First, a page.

Monday, October 6, 2008

The W Kleptocracy and the Fourth Estate

It's been 30 years since Woodward and Bernstein "followed the money" and brought down one of the most corrupt and neurotic Presidents the American electorate ever sent to the White House. In some ways, those were salad years for investigative journalism. The American public distrusted the government, but they weren't nearly as suspicious of the press as they are now.

Part of the current suspicion has been richly earned, of course, and the proliferation of media ombudsmen suggests that most media organizations want to take a good look at the man in the mirror. It's true that many respected journalists - Jonathan Rosen, Maureen Dowd, Paul Krugman, David Brooks, add your own - haven't just busted down the door to the executive branch, they're now manning the velvet rope.

Also true is the fact that a staggering amount of terrible "public interest" journalism goes on these days. Skewed, sensationalistic and outright misleading articles too often make it past the writers and editors whose job it is to know better. (The media's fact standards may not have eroded, rather the public's standards and level of education have gone up.)

We, the American people, exist in a state of alienation from the popular press, a state of generalized apprehension.

Which is a shame, really, because the people who benefit (and certainly inflamed) this state of distrust are the very politicians whom the media wants to hold accountable. There's no need to analyze how the media has cannibalized itself, or where the downward spiral (vicious circle?) began. Here: two examples of how the mainstream press did the right thing, and why more people should care.

As a reporter on Capitol Hill, I attended a Congressional hearing about Dick Cheney's improper influence on scientific research. The Bush administration has attracted the serious ire of much of the scientific community for a) banning any medical research that offends its religious agenda and b) suppressing scientists who research climate change, even going so far as to fire some of them.

It will be another twenty years before the nation feels the full impact of Bush's regressiveness. But that Congressional hearing itself might never have happened had it not been for allegations raised by the Pulitzer prize-winning "Angler" series, by the Washington Post. The Angler stories got a lot of attention, and they deserved it. (Few things could have been more affirming than to realize, as a young reporter, that good reporting can and does affect government policy - this is not just an idealistic myth.)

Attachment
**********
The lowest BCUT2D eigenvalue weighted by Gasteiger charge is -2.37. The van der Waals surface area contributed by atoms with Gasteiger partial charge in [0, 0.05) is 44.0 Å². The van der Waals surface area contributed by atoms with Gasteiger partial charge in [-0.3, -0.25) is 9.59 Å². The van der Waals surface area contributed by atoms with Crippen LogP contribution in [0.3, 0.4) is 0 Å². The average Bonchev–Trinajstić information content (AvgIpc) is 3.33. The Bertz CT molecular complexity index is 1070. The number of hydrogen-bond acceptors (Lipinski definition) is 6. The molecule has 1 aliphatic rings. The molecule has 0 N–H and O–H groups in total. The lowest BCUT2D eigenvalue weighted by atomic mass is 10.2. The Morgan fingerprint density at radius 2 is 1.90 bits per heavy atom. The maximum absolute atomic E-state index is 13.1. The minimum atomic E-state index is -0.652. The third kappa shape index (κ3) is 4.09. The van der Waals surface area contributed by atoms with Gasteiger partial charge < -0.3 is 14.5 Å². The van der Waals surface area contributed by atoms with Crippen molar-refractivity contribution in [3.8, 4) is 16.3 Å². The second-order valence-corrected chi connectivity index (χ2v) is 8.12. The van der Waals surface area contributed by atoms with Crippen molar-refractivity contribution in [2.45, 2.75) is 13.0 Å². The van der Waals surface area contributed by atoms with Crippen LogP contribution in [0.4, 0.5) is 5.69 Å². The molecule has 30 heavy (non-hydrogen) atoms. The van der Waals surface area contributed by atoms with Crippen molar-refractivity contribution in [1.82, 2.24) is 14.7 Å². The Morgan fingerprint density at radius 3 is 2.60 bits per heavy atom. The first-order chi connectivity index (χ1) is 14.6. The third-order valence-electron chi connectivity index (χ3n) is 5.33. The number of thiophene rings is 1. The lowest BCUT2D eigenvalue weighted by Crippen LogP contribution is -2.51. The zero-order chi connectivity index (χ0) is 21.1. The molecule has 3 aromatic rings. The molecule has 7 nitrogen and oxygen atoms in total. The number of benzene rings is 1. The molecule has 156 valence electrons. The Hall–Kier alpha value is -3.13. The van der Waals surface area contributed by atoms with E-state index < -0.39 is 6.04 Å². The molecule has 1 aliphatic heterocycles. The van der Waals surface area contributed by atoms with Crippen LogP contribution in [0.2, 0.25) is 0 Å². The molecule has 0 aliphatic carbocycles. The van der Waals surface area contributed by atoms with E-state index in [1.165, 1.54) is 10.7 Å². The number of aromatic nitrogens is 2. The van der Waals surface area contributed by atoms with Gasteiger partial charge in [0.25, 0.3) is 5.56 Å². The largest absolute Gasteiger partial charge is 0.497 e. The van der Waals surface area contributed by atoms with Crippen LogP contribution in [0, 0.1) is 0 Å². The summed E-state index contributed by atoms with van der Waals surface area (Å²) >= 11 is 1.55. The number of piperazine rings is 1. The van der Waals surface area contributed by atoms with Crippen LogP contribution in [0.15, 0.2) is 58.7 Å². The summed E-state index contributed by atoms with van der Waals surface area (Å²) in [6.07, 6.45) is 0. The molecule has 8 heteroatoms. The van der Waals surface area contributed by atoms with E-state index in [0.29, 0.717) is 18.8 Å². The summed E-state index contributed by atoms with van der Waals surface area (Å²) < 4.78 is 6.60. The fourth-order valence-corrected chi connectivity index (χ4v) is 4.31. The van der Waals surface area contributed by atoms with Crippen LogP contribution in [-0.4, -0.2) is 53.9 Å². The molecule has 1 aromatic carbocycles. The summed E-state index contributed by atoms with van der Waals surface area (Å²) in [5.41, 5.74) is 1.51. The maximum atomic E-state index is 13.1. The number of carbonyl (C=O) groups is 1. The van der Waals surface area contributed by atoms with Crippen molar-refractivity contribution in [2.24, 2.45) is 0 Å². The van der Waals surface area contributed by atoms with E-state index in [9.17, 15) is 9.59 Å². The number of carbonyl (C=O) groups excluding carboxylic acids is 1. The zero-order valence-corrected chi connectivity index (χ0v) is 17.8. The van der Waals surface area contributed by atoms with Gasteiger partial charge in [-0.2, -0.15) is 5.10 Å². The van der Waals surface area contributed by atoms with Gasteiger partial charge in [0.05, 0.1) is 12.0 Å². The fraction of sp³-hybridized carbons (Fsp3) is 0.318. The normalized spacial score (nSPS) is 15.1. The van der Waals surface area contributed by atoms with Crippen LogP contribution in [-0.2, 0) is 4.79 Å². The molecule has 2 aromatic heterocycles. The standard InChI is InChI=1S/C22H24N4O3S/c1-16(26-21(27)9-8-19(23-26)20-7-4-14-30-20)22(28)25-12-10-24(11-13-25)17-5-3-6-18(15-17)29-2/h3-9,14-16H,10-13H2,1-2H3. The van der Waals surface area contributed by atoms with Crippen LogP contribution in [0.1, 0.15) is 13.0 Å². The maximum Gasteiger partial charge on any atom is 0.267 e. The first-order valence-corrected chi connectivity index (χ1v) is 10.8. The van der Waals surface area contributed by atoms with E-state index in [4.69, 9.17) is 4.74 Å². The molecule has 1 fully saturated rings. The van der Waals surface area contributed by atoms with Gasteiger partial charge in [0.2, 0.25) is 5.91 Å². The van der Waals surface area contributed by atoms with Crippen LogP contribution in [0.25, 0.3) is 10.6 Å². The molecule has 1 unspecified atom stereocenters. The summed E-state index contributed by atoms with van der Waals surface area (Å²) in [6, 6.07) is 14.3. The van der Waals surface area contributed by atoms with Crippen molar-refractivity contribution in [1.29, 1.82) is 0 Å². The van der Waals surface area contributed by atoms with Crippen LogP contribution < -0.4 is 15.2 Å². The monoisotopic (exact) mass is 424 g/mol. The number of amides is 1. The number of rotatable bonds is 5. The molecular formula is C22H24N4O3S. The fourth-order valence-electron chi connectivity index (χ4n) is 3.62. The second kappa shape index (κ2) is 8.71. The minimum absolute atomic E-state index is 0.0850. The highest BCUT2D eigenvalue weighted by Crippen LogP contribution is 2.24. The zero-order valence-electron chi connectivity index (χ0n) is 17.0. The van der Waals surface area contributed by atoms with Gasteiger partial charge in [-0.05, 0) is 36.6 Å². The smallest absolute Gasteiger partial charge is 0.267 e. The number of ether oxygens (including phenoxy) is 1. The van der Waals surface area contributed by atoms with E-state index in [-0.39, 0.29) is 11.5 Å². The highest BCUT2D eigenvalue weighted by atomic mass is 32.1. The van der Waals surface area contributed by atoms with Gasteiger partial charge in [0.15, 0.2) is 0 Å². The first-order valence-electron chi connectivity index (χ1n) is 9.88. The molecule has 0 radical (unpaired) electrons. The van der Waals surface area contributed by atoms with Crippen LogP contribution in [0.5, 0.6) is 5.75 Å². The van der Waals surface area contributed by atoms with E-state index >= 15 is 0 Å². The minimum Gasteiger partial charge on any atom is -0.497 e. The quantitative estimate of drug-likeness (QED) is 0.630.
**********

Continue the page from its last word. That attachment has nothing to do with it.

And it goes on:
The Chicago Tribune's equally famous "Pipeline to Peril" series revealed that State Department contractors had imported slave labor from Asia in order to complete building projects in Iraq. The Trib's reports forced the world to pay attention to the sleazy - and in fact, often outright disgusting - behavior of some US contractors, inspired to new lows by the Bush administration's moral blindness and idiotic insistence on cost-cutting.

Resulting investigations revealed that State Department officials knew about the coercive labor practices of their contractors, and merely didn't care enough to put a stop to it. More importantly, an official State report (bearing no less a signature than Condi Rice's) acknowledged that US taxpayer dollars had funded human trafficking. (Let me translate: George Bush's admistration admits that it used our hard-earned money to buy slaves - what does it say about us that we impeached Clinton for getting a blowjob?)

So either Americans have a pathological trust problem when it comes to the media or the so-called spin "pundits" are more right than they know - perhaps we are losing our values. In my eyes, it must be one or the other.

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